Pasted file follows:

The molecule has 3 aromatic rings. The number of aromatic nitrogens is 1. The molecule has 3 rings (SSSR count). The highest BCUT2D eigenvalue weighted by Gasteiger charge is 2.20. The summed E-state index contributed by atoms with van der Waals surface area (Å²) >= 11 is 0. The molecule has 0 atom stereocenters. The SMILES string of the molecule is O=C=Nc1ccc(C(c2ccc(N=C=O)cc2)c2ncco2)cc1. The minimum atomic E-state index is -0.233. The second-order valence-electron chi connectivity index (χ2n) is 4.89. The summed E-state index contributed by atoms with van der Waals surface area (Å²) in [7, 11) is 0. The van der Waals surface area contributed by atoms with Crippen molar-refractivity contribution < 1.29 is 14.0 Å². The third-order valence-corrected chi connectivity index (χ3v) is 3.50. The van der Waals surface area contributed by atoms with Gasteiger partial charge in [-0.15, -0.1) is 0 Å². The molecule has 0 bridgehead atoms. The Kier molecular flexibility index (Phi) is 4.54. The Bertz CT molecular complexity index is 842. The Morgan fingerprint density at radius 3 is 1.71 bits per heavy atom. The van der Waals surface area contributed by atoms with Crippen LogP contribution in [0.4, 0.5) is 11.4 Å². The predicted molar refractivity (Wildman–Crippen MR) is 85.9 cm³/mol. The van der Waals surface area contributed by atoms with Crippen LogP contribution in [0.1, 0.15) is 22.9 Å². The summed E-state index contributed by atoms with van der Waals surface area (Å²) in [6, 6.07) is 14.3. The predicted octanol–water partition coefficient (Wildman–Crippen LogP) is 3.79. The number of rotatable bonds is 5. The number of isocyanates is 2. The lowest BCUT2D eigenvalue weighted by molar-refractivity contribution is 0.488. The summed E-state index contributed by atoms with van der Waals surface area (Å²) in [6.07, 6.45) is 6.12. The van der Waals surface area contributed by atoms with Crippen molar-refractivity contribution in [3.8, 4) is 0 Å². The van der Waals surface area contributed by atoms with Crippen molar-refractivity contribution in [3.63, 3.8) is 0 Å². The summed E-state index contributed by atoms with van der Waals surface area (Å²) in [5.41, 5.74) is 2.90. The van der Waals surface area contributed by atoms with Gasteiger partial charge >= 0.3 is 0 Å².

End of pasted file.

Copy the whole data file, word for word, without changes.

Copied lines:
The molecule has 3 aromatic rings. The number of aromatic nitrogens is 1. The molecule has 3 rings (SSSR count). The highest BCUT2D eigenvalue weighted by Gasteiger charge is 2.20. The summed E-state index contributed by atoms with van der Waals surface area (Å²) >= 11 is 0. The molecule has 0 atom stereocenters. The SMILES string of the molecule is O=C=Nc1ccc(C(c2ccc(N=C=O)cc2)c2ncco2)cc1. The minimum atomic E-state index is -0.233. The second-order valence-electron chi connectivity index (χ2n) is 4.89. The summed E-state index contributed by atoms with van der Waals surface area (Å²) in [7, 11) is 0. The van der Waals surface area contributed by atoms with Crippen molar-refractivity contribution < 1.29 is 14.0 Å². The third-order valence-corrected chi connectivity index (χ3v) is 3.50. The van der Waals surface area contributed by atoms with Gasteiger partial charge in [-0.15, -0.1) is 0 Å². The molecule has 0 bridgehead atoms. The Kier molecular flexibility index (Phi) is 4.54. The Bertz CT molecular complexity index is 842. The Morgan fingerprint density at radius 3 is 1.71 bits per heavy atom. The van der Waals surface area contributed by atoms with Crippen LogP contribution in [0.4, 0.5) is 11.4 Å². The predicted molar refractivity (Wildman–Crippen MR) is 85.9 cm³/mol. The van der Waals surface area contributed by atoms with Crippen LogP contribution in [0.1, 0.15) is 22.9 Å². The summed E-state index contributed by atoms with van der Waals surface area (Å²) in [6, 6.07) is 14.3. The predicted octanol–water partition coefficient (Wildman–Crippen LogP) is 3.79. The number of rotatable bonds is 5. The number of isocyanates is 2. The lowest BCUT2D eigenvalue weighted by molar-refractivity contribution is 0.488. The summed E-state index contributed by atoms with van der Waals surface area (Å²) in [6.07, 6.45) is 6.12. The van der Waals surface area contributed by atoms with Crippen molar-refractivity contribution in [3.8, 4) is 0 Å². The van der Waals surface area contributed by atoms with Crippen molar-refractivity contribution in [3.63, 3.8) is 0 Å². The summed E-state index contributed by atoms with van der Waals surface area (Å²) in [5.41, 5.74) is 2.90. The van der Waals surface area contributed by atoms with Gasteiger partial charge >= 0.3 is 0 Å².